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A new world at Disney

Sat., March 19, 2005, midnight

LOS ANGELES — Robert A. Iger will become just the sixth chief executive in the storied, 81-year history of The Walt Disney Co. when he succeeds longtime CEO Michael Eisner on Oct. 1. Disney’s board unanimously gave Iger the promotion last Sunday.

As Disney’s No. 2, Iger kept a low profile while Eisner was the company’s very public face, hosting the “Wonderful World of Disney” television series and generally playing the role of celebrity executive.

Iger shies away from comparisons to Eisner, who has led the company for 21 years. But it appears Disney’s top-down corporate culture will change under Iger, who says he’ll rely on a team approach.

Iger, 54, has spent his past five years as president and chief operating officer getting to know the movie, theme park, consumer products and television divisions of the sprawling media conglomerate.

In an interview with The Associated Press, Iger described his style, goals, personal affection for the Disney brand, and his e-mail exchange with Pixar CEO Steve Jobs.

AP: It has been said that Disney, because of its emotional connection to the public, is not just another media company. What does Disney mean to you?

Iger: I grew up on Disney. I raised my two older daughters on Disney, and I’m in a way raising my two young sons on Disney. Disney experiences are very significant in their lives.

What an unbelievable feeling it is to have grown up in the ‘50s in the United States with all of that and then to be where I am today.

I think having a real sensitivity and an appreciation for what Disney means to people around the world is very important. It’s not just any company.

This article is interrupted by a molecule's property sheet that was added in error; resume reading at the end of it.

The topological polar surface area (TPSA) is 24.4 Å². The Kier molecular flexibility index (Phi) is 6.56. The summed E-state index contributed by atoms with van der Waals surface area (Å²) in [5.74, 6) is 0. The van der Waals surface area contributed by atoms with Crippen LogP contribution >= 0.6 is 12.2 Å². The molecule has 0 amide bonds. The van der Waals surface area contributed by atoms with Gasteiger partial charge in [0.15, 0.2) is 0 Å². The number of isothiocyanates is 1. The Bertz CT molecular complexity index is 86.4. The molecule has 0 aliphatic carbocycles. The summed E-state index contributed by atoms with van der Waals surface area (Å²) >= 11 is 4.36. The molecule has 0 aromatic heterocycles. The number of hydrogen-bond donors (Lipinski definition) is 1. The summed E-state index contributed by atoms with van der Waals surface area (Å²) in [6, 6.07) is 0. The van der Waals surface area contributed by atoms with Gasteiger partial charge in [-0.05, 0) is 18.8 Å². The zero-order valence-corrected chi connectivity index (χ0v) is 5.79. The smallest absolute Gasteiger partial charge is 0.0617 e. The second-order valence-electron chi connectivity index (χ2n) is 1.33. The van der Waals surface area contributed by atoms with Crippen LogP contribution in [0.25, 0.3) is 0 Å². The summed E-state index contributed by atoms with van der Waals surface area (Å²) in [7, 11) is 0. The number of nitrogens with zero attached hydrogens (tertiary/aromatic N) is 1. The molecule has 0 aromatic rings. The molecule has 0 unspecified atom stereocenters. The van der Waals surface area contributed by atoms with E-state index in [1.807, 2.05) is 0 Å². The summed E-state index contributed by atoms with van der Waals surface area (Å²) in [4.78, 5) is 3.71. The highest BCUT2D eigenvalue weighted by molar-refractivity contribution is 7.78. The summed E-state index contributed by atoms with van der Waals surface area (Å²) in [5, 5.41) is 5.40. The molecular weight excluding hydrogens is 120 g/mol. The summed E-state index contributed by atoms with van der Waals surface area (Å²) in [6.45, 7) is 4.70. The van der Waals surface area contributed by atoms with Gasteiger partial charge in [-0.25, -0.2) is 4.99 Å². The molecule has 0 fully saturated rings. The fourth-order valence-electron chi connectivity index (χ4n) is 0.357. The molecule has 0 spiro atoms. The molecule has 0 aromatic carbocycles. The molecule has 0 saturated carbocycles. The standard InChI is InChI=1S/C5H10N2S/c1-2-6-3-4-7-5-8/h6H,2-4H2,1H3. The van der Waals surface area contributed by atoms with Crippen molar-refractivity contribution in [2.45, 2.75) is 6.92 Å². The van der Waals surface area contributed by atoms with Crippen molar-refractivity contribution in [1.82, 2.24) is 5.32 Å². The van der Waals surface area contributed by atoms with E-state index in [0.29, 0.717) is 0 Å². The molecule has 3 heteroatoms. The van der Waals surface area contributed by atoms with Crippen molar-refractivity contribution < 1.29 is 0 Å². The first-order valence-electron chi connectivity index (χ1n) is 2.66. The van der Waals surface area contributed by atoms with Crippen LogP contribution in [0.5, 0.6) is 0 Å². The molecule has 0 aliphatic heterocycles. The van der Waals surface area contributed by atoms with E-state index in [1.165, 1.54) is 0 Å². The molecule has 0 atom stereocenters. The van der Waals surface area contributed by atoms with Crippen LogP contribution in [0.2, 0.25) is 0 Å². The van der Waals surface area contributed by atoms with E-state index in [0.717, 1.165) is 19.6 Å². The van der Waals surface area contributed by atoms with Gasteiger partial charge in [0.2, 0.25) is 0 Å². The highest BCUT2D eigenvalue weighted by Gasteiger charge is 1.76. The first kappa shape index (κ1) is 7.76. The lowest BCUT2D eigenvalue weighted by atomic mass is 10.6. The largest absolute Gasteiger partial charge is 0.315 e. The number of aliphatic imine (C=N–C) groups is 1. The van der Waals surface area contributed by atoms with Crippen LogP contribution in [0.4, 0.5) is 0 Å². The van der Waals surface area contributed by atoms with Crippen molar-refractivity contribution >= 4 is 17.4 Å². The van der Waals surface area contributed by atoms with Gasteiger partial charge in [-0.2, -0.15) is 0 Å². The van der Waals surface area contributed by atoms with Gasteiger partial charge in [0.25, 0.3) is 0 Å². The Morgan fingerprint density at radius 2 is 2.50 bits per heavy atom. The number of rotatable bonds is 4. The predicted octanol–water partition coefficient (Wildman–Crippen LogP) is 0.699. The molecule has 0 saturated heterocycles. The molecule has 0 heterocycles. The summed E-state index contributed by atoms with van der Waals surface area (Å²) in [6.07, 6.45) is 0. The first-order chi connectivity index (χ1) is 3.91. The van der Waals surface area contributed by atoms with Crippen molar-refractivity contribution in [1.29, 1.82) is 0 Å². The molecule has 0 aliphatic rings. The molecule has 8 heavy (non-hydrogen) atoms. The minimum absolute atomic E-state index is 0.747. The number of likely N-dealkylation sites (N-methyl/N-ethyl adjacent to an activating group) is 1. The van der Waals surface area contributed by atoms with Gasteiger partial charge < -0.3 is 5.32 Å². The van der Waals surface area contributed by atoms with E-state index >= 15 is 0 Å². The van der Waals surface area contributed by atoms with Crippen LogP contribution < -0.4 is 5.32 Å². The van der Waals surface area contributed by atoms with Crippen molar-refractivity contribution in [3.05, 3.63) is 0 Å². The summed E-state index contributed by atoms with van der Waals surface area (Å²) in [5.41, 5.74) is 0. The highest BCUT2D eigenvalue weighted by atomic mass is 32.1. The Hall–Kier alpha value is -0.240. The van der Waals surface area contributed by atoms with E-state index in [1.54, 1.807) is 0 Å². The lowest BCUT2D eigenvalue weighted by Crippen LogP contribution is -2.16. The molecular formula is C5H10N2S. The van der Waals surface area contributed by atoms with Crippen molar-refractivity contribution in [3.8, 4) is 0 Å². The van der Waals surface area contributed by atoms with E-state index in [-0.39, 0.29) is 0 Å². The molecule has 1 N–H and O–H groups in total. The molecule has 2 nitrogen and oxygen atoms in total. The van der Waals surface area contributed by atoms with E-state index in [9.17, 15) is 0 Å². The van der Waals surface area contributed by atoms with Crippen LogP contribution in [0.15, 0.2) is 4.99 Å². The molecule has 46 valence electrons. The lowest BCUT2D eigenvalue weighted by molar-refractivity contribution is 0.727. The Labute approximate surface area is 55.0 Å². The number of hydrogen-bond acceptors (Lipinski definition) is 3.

AP: How will you be different than Michael Eisner?

Iger: I’m loathe to compare myself with Michael. I can talk about who I am and you can draw your own conclusions as to how I might be different.

I bring a different personality to the job and some different skills and different experiences. Interestingly enough, when it comes to how we feel about this company and how optimistic we are about its future, we’re in lock step.

AP: What then is your vision for Disney?

Iger: I believe that in order to attract and retain great executives, it’s very important that we show a trust for them and empower them. But that has to be done in an environment where we are being called upon as chief executives to have shareholder value in mind.

I also am a person that is accessible and enthusiastic, and I think I’m a very good listener.

AP: Michael Eisner was famous for being involved in small details, such as picking out the color of drapes in hotel rooms. Will you be that involved?

Iger: I have always believed in observing him that he has been unfairly criticized at times for making suggestions that actually created value, even if those suggestions appeared to be somewhat small in nature.

I’m sure there will be times when I have suggestions large or small. But my goal is to create a team, to rely on the team, to operate this company as a team.

AP: What do you see as Disney’s biggest challenge?

Iger: Our biggest challenge is to be nimble and to be capable of adapting to a changing environment.

Our mission is to create more high-quality entertainment for more people to consume in more places more often. As challenging as that might be to achieve, we begin with a great asset base, a strong set of executives, a great set of characters, brands and creativity and that should go a long way.

AP: Disney’s lucrative deal with Pixar Animation Studios is set to expire soon, and they have said they are talking to other studios about a new distribution deal. Will you seek to restart stalled talks with Pixar CEO Steve Jobs?

Iger: We did exchange e-mails. I fully expect to talk to him at some point in the future, I can’t say when. I certainly feel it’s my responsibility to fully explore whether there’s a way to continue a relationship with them.


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